Saturday, October 15, 2011
Homelessness: Real and Symbolic
I lived in a tent once. It might have been for a couple of weeks. Or less. Or more. I don't remember. I'd just moved to San Diego after college. I was in a performing commedia dell'arte troupe under the auspices of a UCSD summer program. Apartments in San Diego were expensive. A year or so before that I'd stayed on a friend's dorm room floor for a while after I returned to college before I found a place of my own that I could afford. I suppose you could say I was homeless. But not really. Not in the way that the homeless are homeless in big cities across the U.S. today.
I spent the morning at the Downtown Women's Center. "Founded in 1978, the Downtown Women’s Center (DWC) is a nationally recognized nonprofit organization that provides over 50,000 meals, 71 permanent supportive housing apartments, and a wide array of health, education, and other supportive services to more than 2500 homeless and very low-income women each year. The Center meets our mission by offering a warm, friendly atmosphere that encourages homeless women to commit to their own betterment and healing process." They also provide meals, showers, and a haven from the streets for around a 150 women who drop in during the day.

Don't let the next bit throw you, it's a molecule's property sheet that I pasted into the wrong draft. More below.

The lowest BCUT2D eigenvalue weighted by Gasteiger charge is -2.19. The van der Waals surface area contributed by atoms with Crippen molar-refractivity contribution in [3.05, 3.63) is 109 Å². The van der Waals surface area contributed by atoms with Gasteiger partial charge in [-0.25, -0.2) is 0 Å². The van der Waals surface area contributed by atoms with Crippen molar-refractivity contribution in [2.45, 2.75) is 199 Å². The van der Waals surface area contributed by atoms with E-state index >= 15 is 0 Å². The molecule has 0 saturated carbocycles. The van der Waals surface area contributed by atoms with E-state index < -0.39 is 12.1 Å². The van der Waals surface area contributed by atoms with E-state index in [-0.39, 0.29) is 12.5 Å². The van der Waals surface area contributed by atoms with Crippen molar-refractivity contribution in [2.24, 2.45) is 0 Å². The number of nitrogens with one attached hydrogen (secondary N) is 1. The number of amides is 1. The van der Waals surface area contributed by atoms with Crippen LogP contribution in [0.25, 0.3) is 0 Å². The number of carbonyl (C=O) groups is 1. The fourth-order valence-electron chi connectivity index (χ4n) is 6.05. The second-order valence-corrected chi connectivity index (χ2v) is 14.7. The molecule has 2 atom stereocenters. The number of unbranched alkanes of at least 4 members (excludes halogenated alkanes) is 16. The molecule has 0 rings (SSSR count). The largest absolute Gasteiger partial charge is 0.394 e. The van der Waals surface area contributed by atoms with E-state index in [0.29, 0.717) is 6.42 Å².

I'm going to be volunteering at the DWC and hope eventually to do a creative writing workshop there.
After my orientation, I walked over to Occupy Wall Street Los Angeles. There were tents. Probably not inhabited by the truly homeless--but who knows? There was a lot of activity, but nothing very cohesive going on during the time that I circled the perimeter. Still, I was happy to see the involvement.
But the most inspiring part of the day was my visit to the DWC's cafe and gift store called "MADE."
Many of the items for sale are made by the women of the DWC.
I especially loved these journals/sketch books made from the covers of old books.